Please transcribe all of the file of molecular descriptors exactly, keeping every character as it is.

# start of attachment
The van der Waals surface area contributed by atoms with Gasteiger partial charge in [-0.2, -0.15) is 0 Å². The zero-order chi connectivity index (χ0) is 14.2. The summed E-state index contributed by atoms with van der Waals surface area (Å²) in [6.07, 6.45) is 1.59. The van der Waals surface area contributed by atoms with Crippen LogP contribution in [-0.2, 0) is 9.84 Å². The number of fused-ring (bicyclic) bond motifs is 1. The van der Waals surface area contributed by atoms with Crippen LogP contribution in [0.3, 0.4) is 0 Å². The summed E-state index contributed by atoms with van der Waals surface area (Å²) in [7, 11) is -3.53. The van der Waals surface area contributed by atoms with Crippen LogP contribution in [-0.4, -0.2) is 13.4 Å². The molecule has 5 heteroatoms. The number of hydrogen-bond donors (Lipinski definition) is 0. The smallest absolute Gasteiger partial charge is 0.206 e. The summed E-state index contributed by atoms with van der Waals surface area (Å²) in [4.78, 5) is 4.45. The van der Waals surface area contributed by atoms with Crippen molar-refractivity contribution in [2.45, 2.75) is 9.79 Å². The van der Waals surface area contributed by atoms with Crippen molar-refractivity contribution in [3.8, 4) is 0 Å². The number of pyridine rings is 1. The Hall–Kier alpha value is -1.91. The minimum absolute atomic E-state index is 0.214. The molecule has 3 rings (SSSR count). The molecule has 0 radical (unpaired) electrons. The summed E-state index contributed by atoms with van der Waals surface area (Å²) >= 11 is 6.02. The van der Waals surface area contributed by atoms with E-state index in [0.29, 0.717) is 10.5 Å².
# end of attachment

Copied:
The van der Waals surface area contributed by atoms with Gasteiger partial charge in [-0.2, -0.15) is 0 Å². The zero-order chi connectivity index (χ0) is 14.2. The summed E-state index contributed by atoms with van der Waals surface area (Å²) in [6.07, 6.45) is 1.59. The van der Waals surface area contributed by atoms with Crippen LogP contribution in [-0.2, 0) is 9.84 Å². The number of fused-ring (bicyclic) bond motifs is 1. The van der Waals surface area contributed by atoms with Crippen LogP contribution in [0.3, 0.4) is 0 Å². The summed E-state index contributed by atoms with van der Waals surface area (Å²) in [7, 11) is -3.53. The van der Waals surface area contributed by atoms with Crippen LogP contribution in [-0.4, -0.2) is 13.4 Å². The molecule has 5 heteroatoms. The number of hydrogen-bond donors (Lipinski definition) is 0. The smallest absolute Gasteiger partial charge is 0.206 e. The summed E-state index contributed by atoms with van der Waals surface area (Å²) in [4.78, 5) is 4.45. The van der Waals surface area contributed by atoms with Crippen molar-refractivity contribution in [2.45, 2.75) is 9.79 Å². The van der Waals surface area contributed by atoms with Crippen molar-refractivity contribution in [3.8, 4) is 0 Å². The number of pyridine rings is 1. The Hall–Kier alpha value is -1.91. The minimum absolute atomic E-state index is 0.214. The molecule has 3 rings (SSSR count). The molecule has 0 radical (unpaired) electrons. The summed E-state index contributed by atoms with van der Waals surface area (Å²) >= 11 is 6.02. The van der Waals surface area contributed by atoms with E-state index in [0.29, 0.717) is 10.5 Å².